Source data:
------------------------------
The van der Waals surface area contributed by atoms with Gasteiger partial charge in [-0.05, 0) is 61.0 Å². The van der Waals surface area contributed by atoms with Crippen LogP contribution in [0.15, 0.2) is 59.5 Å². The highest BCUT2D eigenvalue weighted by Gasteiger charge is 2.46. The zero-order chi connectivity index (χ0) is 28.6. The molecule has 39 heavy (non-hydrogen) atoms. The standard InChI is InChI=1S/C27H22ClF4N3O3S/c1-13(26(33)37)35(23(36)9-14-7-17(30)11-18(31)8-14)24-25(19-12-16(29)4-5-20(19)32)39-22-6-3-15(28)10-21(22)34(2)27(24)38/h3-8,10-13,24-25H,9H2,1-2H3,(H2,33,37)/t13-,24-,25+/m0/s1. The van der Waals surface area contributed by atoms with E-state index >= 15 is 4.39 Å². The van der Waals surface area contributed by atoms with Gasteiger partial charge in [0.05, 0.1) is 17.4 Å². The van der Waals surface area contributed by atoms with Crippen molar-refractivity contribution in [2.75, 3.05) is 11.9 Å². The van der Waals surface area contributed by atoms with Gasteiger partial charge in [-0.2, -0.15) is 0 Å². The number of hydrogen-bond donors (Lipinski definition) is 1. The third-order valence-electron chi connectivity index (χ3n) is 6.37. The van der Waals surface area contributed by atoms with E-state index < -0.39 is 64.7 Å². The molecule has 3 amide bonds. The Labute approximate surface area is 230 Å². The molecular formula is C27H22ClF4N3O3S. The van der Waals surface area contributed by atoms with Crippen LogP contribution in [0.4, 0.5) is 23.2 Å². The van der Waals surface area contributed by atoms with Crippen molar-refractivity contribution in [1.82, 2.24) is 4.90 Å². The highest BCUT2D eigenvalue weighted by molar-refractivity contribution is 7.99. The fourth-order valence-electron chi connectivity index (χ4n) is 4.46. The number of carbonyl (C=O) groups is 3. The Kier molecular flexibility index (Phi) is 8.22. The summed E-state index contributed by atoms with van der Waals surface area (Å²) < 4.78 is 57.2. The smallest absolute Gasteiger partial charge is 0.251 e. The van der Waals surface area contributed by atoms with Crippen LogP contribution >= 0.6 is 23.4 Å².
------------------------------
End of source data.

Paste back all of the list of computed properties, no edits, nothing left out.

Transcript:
The van der Waals surface area contributed by atoms with Gasteiger partial charge in [-0.05, 0) is 61.0 Å². The van der Waals surface area contributed by atoms with Crippen LogP contribution in [0.15, 0.2) is 59.5 Å². The highest BCUT2D eigenvalue weighted by Gasteiger charge is 2.46. The zero-order chi connectivity index (χ0) is 28.6. The molecule has 39 heavy (non-hydrogen) atoms. The standard InChI is InChI=1S/C27H22ClF4N3O3S/c1-13(26(33)37)35(23(36)9-14-7-17(30)11-18(31)8-14)24-25(19-12-16(29)4-5-20(19)32)39-22-6-3-15(28)10-21(22)34(2)27(24)38/h3-8,10-13,24-25H,9H2,1-2H3,(H2,33,37)/t13-,24-,25+/m0/s1. The van der Waals surface area contributed by atoms with E-state index >= 15 is 4.39 Å². The van der Waals surface area contributed by atoms with Gasteiger partial charge in [0.05, 0.1) is 17.4 Å². The van der Waals surface area contributed by atoms with Crippen molar-refractivity contribution in [2.75, 3.05) is 11.9 Å². The van der Waals surface area contributed by atoms with Gasteiger partial charge in [-0.2, -0.15) is 0 Å². The number of hydrogen-bond donors (Lipinski definition) is 1. The third-order valence-electron chi connectivity index (χ3n) is 6.37. The van der Waals surface area contributed by atoms with E-state index < -0.39 is 64.7 Å². The molecule has 3 amide bonds. The Labute approximate surface area is 230 Å². The molecular formula is C27H22ClF4N3O3S. The van der Waals surface area contributed by atoms with Crippen LogP contribution in [0.4, 0.5) is 23.2 Å². The van der Waals surface area contributed by atoms with Crippen molar-refractivity contribution in [1.82, 2.24) is 4.90 Å². The highest BCUT2D eigenvalue weighted by molar-refractivity contribution is 7.99. The fourth-order valence-electron chi connectivity index (χ4n) is 4.46. The number of carbonyl (C=O) groups is 3. The Kier molecular flexibility index (Phi) is 8.22. The summed E-state index contributed by atoms with van der Waals surface area (Å²) < 4.78 is 57.2. The smallest absolute Gasteiger partial charge is 0.251 e. The van der Waals surface area contributed by atoms with Crippen LogP contribution >= 0.6 is 23.4 Å².